In an interview with the news source, AMC Theater’s executive vice president John McDonald said that the company had, “a long history of innovation in the theatrical space,” noting that the traditional theater or cinema space and VR have a lot in common. The obvious similarity is that movies and VR are both immersive experiences; people go to the movie theater to escape from physical reality for a couple of hours, an experience that VR naturally replicates in a digital setting.
When you also take into account that movies can (in theory) offer a social context, then the marriage of an entertainment behemoth such as AMC and a LBVRE company is great news for a sector that is still finding its feet in terms of mass consumer appeal.
For example, the Void’s Ghostbusters: Dimension hyper-reality experience at Madame Tussaud’s in New York was critically applauded but saving the world from annoying poltergeists probably speaks more to people who are familiar with the 1984 film. Data regarding how many people have gone through the experience is hard to find, not least of which is the fact that Madame Tussaud’s sells it as part of $55 combo ticket that includes the wax museum.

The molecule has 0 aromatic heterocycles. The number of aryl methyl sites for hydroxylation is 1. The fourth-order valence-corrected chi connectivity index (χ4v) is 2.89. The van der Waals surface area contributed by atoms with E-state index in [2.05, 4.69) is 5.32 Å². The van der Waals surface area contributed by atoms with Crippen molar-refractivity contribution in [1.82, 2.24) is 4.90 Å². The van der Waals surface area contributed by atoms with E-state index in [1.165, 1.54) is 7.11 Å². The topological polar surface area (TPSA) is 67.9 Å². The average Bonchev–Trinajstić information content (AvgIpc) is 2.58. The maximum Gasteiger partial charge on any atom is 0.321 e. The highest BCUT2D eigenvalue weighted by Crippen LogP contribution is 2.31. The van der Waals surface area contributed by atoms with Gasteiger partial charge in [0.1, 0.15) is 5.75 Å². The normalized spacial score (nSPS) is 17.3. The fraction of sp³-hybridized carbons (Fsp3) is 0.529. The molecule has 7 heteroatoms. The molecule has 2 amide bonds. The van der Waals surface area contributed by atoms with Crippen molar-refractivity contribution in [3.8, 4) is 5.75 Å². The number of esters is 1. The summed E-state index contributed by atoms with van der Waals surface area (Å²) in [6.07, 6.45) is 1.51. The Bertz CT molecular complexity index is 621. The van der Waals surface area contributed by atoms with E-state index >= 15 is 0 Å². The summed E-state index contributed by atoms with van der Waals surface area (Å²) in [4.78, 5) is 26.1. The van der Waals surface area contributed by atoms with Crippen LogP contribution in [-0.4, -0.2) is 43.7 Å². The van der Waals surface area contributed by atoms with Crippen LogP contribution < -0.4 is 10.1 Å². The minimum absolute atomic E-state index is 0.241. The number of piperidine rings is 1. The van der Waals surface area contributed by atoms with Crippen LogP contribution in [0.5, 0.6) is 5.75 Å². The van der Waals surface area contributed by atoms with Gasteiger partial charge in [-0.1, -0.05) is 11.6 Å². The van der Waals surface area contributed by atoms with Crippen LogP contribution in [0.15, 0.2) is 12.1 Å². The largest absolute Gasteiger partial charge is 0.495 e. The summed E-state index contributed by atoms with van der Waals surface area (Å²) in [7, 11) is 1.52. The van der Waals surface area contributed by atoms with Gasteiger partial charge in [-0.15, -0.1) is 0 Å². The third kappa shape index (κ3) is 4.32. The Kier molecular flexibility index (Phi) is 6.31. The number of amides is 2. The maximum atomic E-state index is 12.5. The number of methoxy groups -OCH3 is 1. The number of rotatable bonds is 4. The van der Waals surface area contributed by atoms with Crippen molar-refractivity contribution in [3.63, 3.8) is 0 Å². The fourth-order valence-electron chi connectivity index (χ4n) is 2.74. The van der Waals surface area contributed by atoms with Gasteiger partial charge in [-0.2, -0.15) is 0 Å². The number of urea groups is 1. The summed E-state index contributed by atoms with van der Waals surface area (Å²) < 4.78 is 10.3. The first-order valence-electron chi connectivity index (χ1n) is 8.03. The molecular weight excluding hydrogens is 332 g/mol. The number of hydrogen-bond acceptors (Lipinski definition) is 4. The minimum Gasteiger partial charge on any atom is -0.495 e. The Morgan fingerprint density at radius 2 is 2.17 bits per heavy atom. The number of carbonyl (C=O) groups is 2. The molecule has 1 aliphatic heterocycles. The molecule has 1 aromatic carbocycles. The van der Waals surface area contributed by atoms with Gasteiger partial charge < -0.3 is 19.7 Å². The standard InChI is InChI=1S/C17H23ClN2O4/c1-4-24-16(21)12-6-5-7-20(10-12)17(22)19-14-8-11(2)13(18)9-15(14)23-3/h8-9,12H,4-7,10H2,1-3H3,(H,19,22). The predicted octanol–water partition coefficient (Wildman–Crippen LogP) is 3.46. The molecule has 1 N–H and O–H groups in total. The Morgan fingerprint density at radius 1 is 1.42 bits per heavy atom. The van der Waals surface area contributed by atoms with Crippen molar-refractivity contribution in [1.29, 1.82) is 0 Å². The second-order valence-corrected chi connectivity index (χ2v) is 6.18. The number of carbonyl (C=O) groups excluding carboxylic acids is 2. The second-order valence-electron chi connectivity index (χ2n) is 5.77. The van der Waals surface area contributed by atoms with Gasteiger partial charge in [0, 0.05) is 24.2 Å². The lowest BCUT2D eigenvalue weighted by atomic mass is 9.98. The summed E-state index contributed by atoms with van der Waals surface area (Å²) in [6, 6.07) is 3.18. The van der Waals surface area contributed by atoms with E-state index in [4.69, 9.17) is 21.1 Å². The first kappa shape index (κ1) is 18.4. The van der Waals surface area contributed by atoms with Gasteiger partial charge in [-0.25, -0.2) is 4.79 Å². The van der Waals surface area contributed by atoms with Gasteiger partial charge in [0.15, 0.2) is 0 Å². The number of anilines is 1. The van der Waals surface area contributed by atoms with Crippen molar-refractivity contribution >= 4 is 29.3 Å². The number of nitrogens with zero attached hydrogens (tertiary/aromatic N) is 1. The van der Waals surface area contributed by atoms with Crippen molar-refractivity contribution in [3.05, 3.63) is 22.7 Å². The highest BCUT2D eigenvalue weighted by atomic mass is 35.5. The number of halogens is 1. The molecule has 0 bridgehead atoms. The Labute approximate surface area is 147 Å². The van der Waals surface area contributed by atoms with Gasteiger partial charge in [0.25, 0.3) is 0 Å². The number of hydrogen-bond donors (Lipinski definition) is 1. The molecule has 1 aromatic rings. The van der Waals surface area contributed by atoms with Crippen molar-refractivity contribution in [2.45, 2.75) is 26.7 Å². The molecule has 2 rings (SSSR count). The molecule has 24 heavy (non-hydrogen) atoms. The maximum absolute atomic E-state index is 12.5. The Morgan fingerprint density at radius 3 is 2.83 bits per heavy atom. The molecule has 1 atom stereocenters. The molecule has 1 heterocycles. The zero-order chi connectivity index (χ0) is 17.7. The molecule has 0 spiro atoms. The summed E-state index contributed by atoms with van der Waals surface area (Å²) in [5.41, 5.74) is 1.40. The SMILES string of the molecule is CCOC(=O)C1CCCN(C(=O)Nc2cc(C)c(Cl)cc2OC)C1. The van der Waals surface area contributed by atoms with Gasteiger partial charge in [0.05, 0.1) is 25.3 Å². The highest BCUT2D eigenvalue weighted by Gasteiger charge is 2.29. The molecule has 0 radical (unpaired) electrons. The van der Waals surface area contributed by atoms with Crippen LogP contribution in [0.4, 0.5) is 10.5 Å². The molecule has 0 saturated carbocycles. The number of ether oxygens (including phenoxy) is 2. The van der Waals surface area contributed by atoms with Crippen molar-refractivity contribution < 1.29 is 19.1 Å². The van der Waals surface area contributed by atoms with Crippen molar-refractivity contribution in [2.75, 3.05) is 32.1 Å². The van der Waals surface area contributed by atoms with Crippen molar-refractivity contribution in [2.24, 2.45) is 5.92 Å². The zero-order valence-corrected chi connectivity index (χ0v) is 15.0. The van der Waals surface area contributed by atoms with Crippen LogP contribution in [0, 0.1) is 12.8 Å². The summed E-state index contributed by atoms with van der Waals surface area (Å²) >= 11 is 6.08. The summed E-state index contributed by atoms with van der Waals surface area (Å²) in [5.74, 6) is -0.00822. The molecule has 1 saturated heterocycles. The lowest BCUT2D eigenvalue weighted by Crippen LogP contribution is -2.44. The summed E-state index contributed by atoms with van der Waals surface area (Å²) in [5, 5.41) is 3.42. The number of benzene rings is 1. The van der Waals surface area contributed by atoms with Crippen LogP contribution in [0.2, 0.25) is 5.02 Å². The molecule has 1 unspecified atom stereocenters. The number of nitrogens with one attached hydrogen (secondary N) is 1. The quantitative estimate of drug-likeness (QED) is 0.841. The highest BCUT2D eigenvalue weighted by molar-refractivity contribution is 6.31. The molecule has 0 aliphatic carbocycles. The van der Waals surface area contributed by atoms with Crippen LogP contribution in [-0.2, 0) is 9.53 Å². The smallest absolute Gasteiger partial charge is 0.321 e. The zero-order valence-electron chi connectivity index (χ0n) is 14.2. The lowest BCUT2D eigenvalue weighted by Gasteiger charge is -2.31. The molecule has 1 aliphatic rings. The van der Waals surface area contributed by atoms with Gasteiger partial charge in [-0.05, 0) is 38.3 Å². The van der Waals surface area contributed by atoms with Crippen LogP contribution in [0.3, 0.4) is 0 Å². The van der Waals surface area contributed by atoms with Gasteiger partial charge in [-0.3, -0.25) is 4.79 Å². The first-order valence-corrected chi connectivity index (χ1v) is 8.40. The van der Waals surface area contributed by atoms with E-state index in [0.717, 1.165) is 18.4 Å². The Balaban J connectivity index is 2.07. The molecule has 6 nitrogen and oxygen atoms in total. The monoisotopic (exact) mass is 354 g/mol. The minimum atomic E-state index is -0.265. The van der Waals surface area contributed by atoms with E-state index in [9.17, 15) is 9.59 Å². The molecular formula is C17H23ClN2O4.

With that in mind, CNET reported that a collaboration between The Void, Lucasfilm, and ILMxlab will bring an—drum roll, please—immersive Star Wars VR experience to Disney’s North American theme parks in December of this year. Unsurprisingly, Star Wars: Secrets of the Empire will debut at the same time that the latest installment of the space opera arrives in movie theaters. And if you want mass appeal, then Star Wars is a safe bet.
Hollywood Can Leverage Location-Based VR Venues
It is no secret that actual movie attendance has been steadily dropping for some years.
A recent Wall Street Journal report cited by Fast Company said that there had been a year-on-year decline of 5% in ticket sales in the first half of 2017, a drop that was attributed to not only the quality of movies arriving in theaters but also the popularity of streaming services such as Netflix. Hollywood keeps “throwing gobs of money” at unwanted sequels to “blockbusters,” Fast Company said, with the end result being a state of customer apathy that is hard to shake. That apathy could be addressed through LBVRE.